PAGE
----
SINGAPORE - After waiting for an hour, Benjamin Ong gave up his spot at the Bedok Reservoir after realising that the cloudy conditions made his chances of capturing this year’s supermoon low.
The 18-year-old Singapore Polytechnic student packed his camera and tripod, but stayed at the nearby HomeTeamNS Bedok, still hoping to catch a glimpse. At around 8.10pm, a fleeting break in the clouds gave him the chance.
“I am glad that I persevered and waited for the window of time when the clouds cleared up, allowing me to capture a good shot,” said Benjamin, who started shooting the moon from the top floor of his Housing Board block in 2020.
Friday’s supermoon, which coincides with the Mid-Autumn festival, will be the last of 2023. A supermoon is a full moon that orbits closest to earth, making it appear larger and brighter than usual.
Called the harvest moon, it was to start rising at 7pm and be most visible at 9pm, the Science Centre Observatory had said.
Mr Bryan Chihan, a 37-year-old in the finance industry, also managed to capture several shots of the moon as it briefly peeked out from behind the clouds in the Tuas sky after a wait of around 40 minutes.
“I would say the location is worth it as it is unique, and the location allows for classic photography composition elements as the moon would rise where the road vanishes around a curve,” he said, referring to a “secret spot” on the Ayer Rajah Expressway.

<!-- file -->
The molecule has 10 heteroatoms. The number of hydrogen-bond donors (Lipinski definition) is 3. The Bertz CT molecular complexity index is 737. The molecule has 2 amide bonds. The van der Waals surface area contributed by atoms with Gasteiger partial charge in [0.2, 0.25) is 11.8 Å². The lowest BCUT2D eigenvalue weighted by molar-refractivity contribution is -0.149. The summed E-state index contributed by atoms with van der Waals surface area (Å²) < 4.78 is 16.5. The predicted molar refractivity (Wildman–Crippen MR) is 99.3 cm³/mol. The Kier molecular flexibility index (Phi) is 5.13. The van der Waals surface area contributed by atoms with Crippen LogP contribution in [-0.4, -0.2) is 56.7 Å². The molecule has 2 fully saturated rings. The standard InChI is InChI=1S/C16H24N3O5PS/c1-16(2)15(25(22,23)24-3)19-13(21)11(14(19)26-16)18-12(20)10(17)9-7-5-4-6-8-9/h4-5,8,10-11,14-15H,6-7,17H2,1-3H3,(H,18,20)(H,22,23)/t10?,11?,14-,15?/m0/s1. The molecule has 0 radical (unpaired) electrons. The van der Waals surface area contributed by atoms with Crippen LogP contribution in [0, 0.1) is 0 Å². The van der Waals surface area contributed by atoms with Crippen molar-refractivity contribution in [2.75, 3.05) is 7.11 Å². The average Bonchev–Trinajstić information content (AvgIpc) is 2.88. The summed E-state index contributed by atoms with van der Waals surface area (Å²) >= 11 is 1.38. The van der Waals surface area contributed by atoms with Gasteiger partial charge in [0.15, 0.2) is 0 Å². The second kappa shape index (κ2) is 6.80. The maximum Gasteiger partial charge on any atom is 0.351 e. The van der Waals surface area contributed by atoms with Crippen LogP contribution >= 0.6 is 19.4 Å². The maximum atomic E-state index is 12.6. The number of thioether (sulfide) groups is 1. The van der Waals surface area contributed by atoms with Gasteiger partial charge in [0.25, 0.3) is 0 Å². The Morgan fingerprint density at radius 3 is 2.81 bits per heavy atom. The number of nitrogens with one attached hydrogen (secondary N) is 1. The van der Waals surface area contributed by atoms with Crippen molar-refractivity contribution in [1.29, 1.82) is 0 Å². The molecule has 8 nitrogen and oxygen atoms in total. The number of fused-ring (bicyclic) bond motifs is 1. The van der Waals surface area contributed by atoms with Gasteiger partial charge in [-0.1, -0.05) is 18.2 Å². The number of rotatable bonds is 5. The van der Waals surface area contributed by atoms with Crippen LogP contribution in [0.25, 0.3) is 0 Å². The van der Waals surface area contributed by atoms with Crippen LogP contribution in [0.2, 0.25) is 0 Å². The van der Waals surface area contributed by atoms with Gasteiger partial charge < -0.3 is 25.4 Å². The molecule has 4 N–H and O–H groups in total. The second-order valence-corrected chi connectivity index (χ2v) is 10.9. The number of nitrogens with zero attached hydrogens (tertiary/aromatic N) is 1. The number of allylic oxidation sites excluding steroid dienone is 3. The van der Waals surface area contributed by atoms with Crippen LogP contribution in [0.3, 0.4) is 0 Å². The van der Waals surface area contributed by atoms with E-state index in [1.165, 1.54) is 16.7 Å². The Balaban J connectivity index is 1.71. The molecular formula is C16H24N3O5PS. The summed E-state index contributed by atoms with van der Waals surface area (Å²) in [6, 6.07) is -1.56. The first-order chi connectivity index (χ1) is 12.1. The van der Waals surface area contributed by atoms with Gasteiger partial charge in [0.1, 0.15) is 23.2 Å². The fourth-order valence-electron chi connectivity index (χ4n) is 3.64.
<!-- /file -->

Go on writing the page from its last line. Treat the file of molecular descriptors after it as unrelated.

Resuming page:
“For me, capturing photos of the moon against a foreground of various landmarks in Singapore, which include HDB flats, industrial areas, expressways and other non-tourist landmarks, shows that Singapore is not a boring place and can be beautiful from every area.”
They were among the lucky ones as the weather conditions spoilt the plans of several Singapore skygazers.
The National University of Singapore Astronomical Society had organised a Mid-Autumn event at U-Town to view the supermoon, and 25 students deployed two telescopes for sharp and up-close views, said the society’s vice-president Chen Wei Zhong.
“The moon was present when we started our session, but it was very fuzzy and blurry due to the significant clouds,” added the 24-year-old.
“However, the viewing was still a meaningful one since it coincided with the Mid-Autumn festival, and helped our members better appreciate the astronomical and cultural significance of the occasion.”
IT manager Daryl Yeo, 56, also quit his spot at Marina Barrage after realising that he may not be able to get a nice shot after waiting for an hour. “In Singapore, I feel it’s impossible to see the moon low, due to cloudy skies. Often, by the time we see the moon, it would be already high up.”
Mr Mervyn Soon’s quest to shoot the moon from an industrial building in Tuas was also abandoned after a futile 90-minute wait. But when the moon finally appeared, the 47-year-old managed to take a few pictures from the balcony of his flat in Pasir Ris.
He said: “Capturing today’s moon would mean that I have shot all four supermoons for this year.”